The June 13 Senate vote was close enough and the outcome sufficiently uncertain that Vice President Mike Pence was briefly called to the chamber to break a tie had there been one, a rare occurrence. Republicans hold a 52-48 advantage in the Senate.
Though largely symbolic, the close vote signals a potential shift in congressional willingness to support Saudi Arabia’s ongoing campaign in Yemen. By comparison, a similar resolution last year attempting to block tank sales by Obama failed by a 71-27 margin.
The disputed sale of guided missiles is a small part of a major, $110B package of arms, including M1 tanks, Chinook and Black Hawk helicopters – arranged by Trump on his May 20 visit to Riyadh. There’s been no real move in Congress to challenge that larger transfer, begun under Obama following the Iran-United Nations nuclear deal.
Under the Arms Control Act of 1976, Congress requires presidents to notify it of any pending arms sale, and in the case of sales to the Middle East to certify that any shipments would not adversely affect Israel’s qualitative military advantage over its regional neighbors. Congress can block any arms sale simply by passing a resolution of disapproval.
Multiple sources tell We Are The Mighty that the grounding was prompted by protests by Navy instructor pilots who were concerned over the effects of the malfunctioning oxygen system in the Goshawk. One source tells WATM that more than 100 instructors “I am safed” themselves — essentially telling the Navy they felt unsafe to fly — en masse at three air bases to force the service into coming up with a solution.
According to the Navy statement, on March 31, 94 flights were cancelled between Naval Air Stations Kingsville, Meridian and Pensacola due to operational risk management concerns raised by T-45C instructor pilots. Their concerns are over recent physiological episodes experienced in the cockpit that were caused by contamination of the aircraft’s Onboard Oxygen Generation System. Chief of Naval Air Training immediately requested the engineering experts at NAVAIR conduct in-person briefs with the pilots.
The briefs were conducted in Kingsville Monday, then Meridian and Pensacola April 4, the Navy said.
The T-45C Goshawk is a two-seat, single-engine, carrier-capable jet trainer aircraft used by the Navy and Marine Corps for intermediate and advanced jet training. The T-45 is a derivative of the British Aerospace Hawk and has been in service since 1991. The Navy currently has 197 T-45s in its inventory.
“This issue is my number one safety priority and our team of NAVAIR program managers, engineers and maintenance experts in conjunction with Type Commanders, medical and physiological experts continue to be immersed in this effort working with a sense of urgency to determine all the root causes of [physiological episodes] along multiple lines of effort,” said Vice Adm. Mike Shoemaker, Commander, Naval Air Forces.
The Navy says it expects to resume flight operations for the Goshawks April 10.
In his new book, “The Mirror Test: America at War in Iraq and Afghanistan” (Knopf), Kael Weston recounts his travels from Twentynine Palms in California to Iraq and Afghanistan, and to the American hometowns of Marines who fell during his watch. Along the way, he introduces American troops, Iraqi truck drivers, Afghan teachers, imams, mullahs and former Taliban fighters, all while grappling with the larger questions these wars pose.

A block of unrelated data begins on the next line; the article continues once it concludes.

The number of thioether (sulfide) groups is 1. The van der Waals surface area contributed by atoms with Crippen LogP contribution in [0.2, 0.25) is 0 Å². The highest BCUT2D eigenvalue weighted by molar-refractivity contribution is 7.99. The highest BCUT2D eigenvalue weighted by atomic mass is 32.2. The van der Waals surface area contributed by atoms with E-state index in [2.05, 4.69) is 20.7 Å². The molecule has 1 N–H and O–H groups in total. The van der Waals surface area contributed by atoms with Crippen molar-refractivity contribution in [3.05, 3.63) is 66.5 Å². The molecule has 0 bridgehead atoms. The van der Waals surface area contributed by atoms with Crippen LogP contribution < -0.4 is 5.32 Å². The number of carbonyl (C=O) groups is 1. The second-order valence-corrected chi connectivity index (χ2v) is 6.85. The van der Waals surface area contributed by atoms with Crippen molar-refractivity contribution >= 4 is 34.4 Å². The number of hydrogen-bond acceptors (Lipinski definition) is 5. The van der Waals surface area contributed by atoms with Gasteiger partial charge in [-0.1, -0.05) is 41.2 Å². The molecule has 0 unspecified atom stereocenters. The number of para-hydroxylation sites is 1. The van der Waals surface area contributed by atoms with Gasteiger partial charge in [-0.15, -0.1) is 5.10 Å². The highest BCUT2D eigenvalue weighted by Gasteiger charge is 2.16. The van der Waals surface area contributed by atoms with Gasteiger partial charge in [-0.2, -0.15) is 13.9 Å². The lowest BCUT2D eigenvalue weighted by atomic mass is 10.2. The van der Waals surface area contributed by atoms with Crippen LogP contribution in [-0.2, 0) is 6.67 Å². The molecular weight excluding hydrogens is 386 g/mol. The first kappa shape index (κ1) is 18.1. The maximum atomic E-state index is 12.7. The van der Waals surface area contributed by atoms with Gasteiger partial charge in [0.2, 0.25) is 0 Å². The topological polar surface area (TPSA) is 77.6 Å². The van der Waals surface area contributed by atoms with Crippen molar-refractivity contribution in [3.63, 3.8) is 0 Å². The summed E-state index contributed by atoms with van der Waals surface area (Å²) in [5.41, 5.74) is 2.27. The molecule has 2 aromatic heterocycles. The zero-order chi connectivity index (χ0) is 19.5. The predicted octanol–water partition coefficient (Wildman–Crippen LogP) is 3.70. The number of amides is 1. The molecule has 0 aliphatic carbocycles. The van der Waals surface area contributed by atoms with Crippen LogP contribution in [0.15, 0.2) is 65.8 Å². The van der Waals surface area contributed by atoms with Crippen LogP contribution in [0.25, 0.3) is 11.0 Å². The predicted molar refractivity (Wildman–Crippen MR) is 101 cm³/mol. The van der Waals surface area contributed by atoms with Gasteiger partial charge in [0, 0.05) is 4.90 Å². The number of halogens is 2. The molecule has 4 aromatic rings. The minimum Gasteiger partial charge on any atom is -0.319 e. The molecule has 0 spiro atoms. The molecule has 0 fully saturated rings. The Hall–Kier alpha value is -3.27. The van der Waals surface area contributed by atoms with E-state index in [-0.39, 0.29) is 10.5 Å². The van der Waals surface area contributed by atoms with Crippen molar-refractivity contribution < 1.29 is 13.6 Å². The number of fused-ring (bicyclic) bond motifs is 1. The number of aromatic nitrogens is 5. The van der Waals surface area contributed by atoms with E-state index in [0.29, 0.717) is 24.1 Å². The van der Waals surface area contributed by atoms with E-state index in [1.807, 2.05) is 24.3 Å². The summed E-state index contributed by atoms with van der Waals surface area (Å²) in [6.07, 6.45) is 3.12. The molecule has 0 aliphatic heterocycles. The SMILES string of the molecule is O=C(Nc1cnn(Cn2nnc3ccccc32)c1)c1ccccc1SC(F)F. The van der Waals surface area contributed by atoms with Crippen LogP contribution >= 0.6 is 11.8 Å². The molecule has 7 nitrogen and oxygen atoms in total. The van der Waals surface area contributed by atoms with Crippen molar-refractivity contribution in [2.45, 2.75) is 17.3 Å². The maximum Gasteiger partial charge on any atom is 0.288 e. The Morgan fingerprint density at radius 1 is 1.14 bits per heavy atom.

Among the details of military life that “The Mirror Test” highlights are military working dogs and their handlers. As these 17 photos illustrate, these loyal animals have served with valor and distinction alongside their human counterparts.
“Kael Weston’s The Mirror Test is essential reading for anyone seeking to come to terms with our endless wars…. A riveting, on-the- ground look at American policy and its aftermath.” – Phil Klay, author of Redeployment
With the increasing number of forest fires on the West Coast, California Department of Forestry and Fire Protection has had to ask the California National Guard for help containing the blazes.
Soldiers of the National Guard have been called in to assist both on the ground and in the air. Chinook crews have been flying missions to drop water from nearby lakes onto the wildfires. Here’s what they see while completing their mission.
Helicopter crews pick up water from lakes in Bambi Buckets, large water carriers with remote-operated valves.
Once they have the water, the crews target areas where the fire is attempting to spread.
The crews map out nearby water features and plan their flights so they can refill and return to the fire as quickly as possible.
The pilots’ navigation equipment was designed for war and provides more than enough information for them to navigate on the objective.
The crew assist the pilots in targeting the fire and aiming the water.
These images and the below video were taken from the California Rocky Fire which burned for 16 days and consumed over 69,000 acres. 96 buildings were destroyed and 8 damaged before it was contained.
Check out the video below to see the California National Guard crews go through their mission.
‘Empire’ is such a great word. It evokes images of lasting power, strength, and historical importance — even when it has nothing to do with an actual empire.
When it does have to do with an actual empire, you expect some kind of lasting imprint on humanity — some kind expansive reach; some kind of anything, really. Empires aren’t supposed to just rise for no reason and collapse like the Cowboys in the playoffs.
6. The Ottoman Empire
The Ottoman Empire has a glorious 600-year history of basically just scaring Europeans about the spread of Islam. If you look at the current state of affairs, it’s obvious that Europe never needed the help in the first place. When it came to actually spreading Islam, the Caliphate wasn’t quite so good at it.